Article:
Recovery remains on track for Maryland point guard Seth Allen

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Through ten games the Maryland Terrapins have turned the ball over on nearly 20% of their possessions, but in their 66-62 win over Florida Atlantic on Saturday afternoon Mark Turgeon’s squad finished with just nine turnovers. Freshman Roddy Peters (five assists, three turnovers) has become more comfortable as the starting point guard, and both Nick Faust (five assists, two turnovers) and Evan Smotrycz (four assists, one turnover) were effective distributors against the Owls as well.

But there’s still a piece missing, and that is sophomore Seth Allen. Allen averaged 7.8 points and 2.3 assists per game as a freshman, and he was expected to be the one running the show when practice began. But Allen broke the fifth metatarsal in his left foot during a practice, meaning that the Terrapins would be without him for 8-10 weeks.

On Saturday Turgeon stated that Allen, who is six weeks into his rehab process, remains on track for a return when Maryland dives back into ACC play according to Daniel Martin of CSN Baltimore.

Allen, who has been out since early November after undergoing surgery to repair a broken foot, underwent an X-ray on Thursday to assess his progress. Coach Mark Turgeon said on Friday that the timeline for his return remains the same as what it was when the procedure took place.

That’s good news for Maryland, which can certainly use some additional depth at the point. In addition to Peters the Terrapins started Dez Wells at the point and have even used Varun Ram in spot duty at the position. And when under control, Faust can help them in the distribution department as well. But Allen’s presence gives Maryland a player whose primary skill is that of a distributor.

If the Terrapins are to make a run at an NCAA tournament bid in their final season as a member of the ACC, they’ll need Allen to be back at full strength when he returns to the court.

POSTERIZED: Wyoming’s Josh Adams takes flight

Josh Adams
Associated Press
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Not only is Wyoming senior guard Josh Adams the lone returning starter from a team that won the Mountain West tournament last season, but he’s also one of college basketball’s best dunkers. And if anyone may have forgotten about his jumping ability, Adams put it on display Saturday during the Cowboys’ win over Montana State.

After splitting two Montana State players at the top of the key Adams attacked the basket, dunking with two hands over a late-arriving help-side defender. If you’re going to rotate over, have to do it quicker than that.

Video credit: Wyoming Athletics

Defensive progress will determine No. 4 Iowa State’s ceiling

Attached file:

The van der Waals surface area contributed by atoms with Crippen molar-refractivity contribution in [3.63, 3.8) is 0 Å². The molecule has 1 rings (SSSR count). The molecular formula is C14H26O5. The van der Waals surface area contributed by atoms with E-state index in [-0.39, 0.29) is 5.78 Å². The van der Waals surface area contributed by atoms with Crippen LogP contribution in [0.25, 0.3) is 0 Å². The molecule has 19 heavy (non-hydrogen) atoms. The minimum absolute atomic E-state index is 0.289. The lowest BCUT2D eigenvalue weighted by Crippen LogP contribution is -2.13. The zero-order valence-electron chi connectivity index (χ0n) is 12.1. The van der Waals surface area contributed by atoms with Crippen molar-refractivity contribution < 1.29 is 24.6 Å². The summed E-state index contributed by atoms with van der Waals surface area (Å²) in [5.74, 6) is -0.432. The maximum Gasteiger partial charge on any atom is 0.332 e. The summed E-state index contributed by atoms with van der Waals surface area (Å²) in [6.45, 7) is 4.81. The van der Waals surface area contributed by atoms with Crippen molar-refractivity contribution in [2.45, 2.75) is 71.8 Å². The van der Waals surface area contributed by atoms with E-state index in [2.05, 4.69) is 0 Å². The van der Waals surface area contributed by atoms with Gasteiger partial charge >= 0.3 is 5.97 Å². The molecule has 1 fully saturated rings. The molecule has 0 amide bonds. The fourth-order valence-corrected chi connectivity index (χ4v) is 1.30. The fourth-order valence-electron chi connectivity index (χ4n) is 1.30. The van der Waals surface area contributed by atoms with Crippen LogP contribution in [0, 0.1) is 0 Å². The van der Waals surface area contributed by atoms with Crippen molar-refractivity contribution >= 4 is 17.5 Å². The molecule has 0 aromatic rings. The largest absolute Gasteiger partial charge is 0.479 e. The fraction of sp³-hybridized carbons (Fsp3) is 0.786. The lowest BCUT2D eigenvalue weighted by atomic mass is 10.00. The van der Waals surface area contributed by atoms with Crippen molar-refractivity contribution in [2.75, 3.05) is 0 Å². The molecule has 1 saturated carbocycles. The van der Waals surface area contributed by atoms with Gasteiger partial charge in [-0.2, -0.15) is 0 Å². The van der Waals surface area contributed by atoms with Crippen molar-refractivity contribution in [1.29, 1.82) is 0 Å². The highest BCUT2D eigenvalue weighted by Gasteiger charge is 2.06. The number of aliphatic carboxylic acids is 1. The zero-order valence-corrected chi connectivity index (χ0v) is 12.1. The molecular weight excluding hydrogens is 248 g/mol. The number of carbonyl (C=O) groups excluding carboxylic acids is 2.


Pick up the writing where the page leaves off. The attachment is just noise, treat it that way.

Monte Morris
Associated Press
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Even with the coaching change from Fred Hoiberg to Steve Prohm, No. 4 Iowa State remains one of the nation’s best offensive teams. Given their skills on that end of the floor many teams find it tough to go score for score with the Cyclones, and that’s what happened to Illinois in Iowa State’s 84-73 win in the Emerald Coast Classic title game.

Georges Niang scored 23 points and grabbed eight rebounds, with Monté Morris adding 20, nine rebounds and six assists and Abdel Nader 18 points as the Cyclones moved to 5-0 on the season. The three-pointers weren’t falling in the second half, as Iowa State shot 0-f0r-12, but they shot 19-for-24 inside of the arc to pull away from a team that lost big man Mike Thorne Jr. late in the first half to a left knee injury.

Illinois’ loss of size in the paint opened things up offensively for Iowa State, and the Cyclones took advantage. But where this group grabbed control of the game was on the defensive end of the floor, and that will be the key for a team with Big 12 and national title aspirations.

Nader took on the responsibility of defending Illinois’ Malcolm Hill (20 points) in the second half and did a solid job of keeping the junior wing in check, with that serving as the spark to a 12-2 run that put the game away. There’s no denying that the Cyclones can put points on the board; most of the talent from last season is back and the productivity on that end of the floor hasn’t changed as a result. Niang’s one of the nation’s best forwards, and both Morris (who now ranks among the country’s best point guards) and Nader have taken significant strides in their respective games.

Iowa State will add Deonte Burton in December, giving them another option to call upon. Front court depth is a bit of a concern, as Iowa State can ill afford to lose a Niang or Jameel McKay, but there’s enough on the roster to compensate for that and force mismatches in other areas.

But the biggest question for this group is how effective they can become at stringing together stops. Illinois certainly had its moments in both halves Saturday night, but Iowa State also showed during the game’s decisive stretch that they can step up defensively. The key now is to do so consistently, and if that occurs the Cyclones can be a threat both within the Big 12 and nationally.